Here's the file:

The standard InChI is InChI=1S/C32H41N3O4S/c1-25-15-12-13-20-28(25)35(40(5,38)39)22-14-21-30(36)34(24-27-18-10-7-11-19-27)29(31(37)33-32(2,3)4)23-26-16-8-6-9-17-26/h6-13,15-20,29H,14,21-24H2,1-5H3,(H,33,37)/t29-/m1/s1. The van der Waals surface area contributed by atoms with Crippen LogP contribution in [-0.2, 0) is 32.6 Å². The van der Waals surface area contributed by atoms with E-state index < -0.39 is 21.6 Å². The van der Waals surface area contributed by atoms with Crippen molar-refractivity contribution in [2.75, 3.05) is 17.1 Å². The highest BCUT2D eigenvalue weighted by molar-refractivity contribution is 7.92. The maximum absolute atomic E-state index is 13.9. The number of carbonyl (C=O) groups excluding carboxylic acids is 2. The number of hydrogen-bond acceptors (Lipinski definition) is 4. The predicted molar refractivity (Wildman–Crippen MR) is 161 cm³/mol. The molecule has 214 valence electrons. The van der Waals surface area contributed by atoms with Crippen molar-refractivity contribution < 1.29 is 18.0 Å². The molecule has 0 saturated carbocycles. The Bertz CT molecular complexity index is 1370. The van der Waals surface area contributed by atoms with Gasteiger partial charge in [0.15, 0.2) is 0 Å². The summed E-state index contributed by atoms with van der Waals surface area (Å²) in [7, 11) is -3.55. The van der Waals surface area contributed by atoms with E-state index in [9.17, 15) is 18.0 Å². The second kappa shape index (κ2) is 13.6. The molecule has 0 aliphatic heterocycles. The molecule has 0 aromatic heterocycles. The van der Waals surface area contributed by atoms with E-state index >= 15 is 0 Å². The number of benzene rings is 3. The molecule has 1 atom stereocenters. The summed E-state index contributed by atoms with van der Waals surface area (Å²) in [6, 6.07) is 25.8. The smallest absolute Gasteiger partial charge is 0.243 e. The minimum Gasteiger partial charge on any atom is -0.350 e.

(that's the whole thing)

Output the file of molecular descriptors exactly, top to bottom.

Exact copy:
The standard InChI is InChI=1S/C32H41N3O4S/c1-25-15-12-13-20-28(25)35(40(5,38)39)22-14-21-30(36)34(24-27-18-10-7-11-19-27)29(31(37)33-32(2,3)4)23-26-16-8-6-9-17-26/h6-13,15-20,29H,14,21-24H2,1-5H3,(H,33,37)/t29-/m1/s1. The van der Waals surface area contributed by atoms with Crippen LogP contribution in [-0.2, 0) is 32.6 Å². The van der Waals surface area contributed by atoms with E-state index < -0.39 is 21.6 Å². The van der Waals surface area contributed by atoms with Crippen molar-refractivity contribution in [2.75, 3.05) is 17.1 Å². The highest BCUT2D eigenvalue weighted by molar-refractivity contribution is 7.92. The maximum absolute atomic E-state index is 13.9. The number of carbonyl (C=O) groups excluding carboxylic acids is 2. The number of hydrogen-bond acceptors (Lipinski definition) is 4. The predicted molar refractivity (Wildman–Crippen MR) is 161 cm³/mol. The molecule has 214 valence electrons. The van der Waals surface area contributed by atoms with Crippen molar-refractivity contribution < 1.29 is 18.0 Å². The molecule has 0 saturated carbocycles. The Bertz CT molecular complexity index is 1370. The van der Waals surface area contributed by atoms with Gasteiger partial charge in [0.15, 0.2) is 0 Å². The summed E-state index contributed by atoms with van der Waals surface area (Å²) in [7, 11) is -3.55. The van der Waals surface area contributed by atoms with E-state index in [9.17, 15) is 18.0 Å². The second kappa shape index (κ2) is 13.6. The molecule has 0 aliphatic heterocycles. The molecule has 0 aromatic heterocycles. The van der Waals surface area contributed by atoms with E-state index >= 15 is 0 Å². The number of benzene rings is 3. The molecule has 1 atom stereocenters. The summed E-state index contributed by atoms with van der Waals surface area (Å²) in [6, 6.07) is 25.8. The smallest absolute Gasteiger partial charge is 0.243 e. The minimum Gasteiger partial charge on any atom is -0.350 e.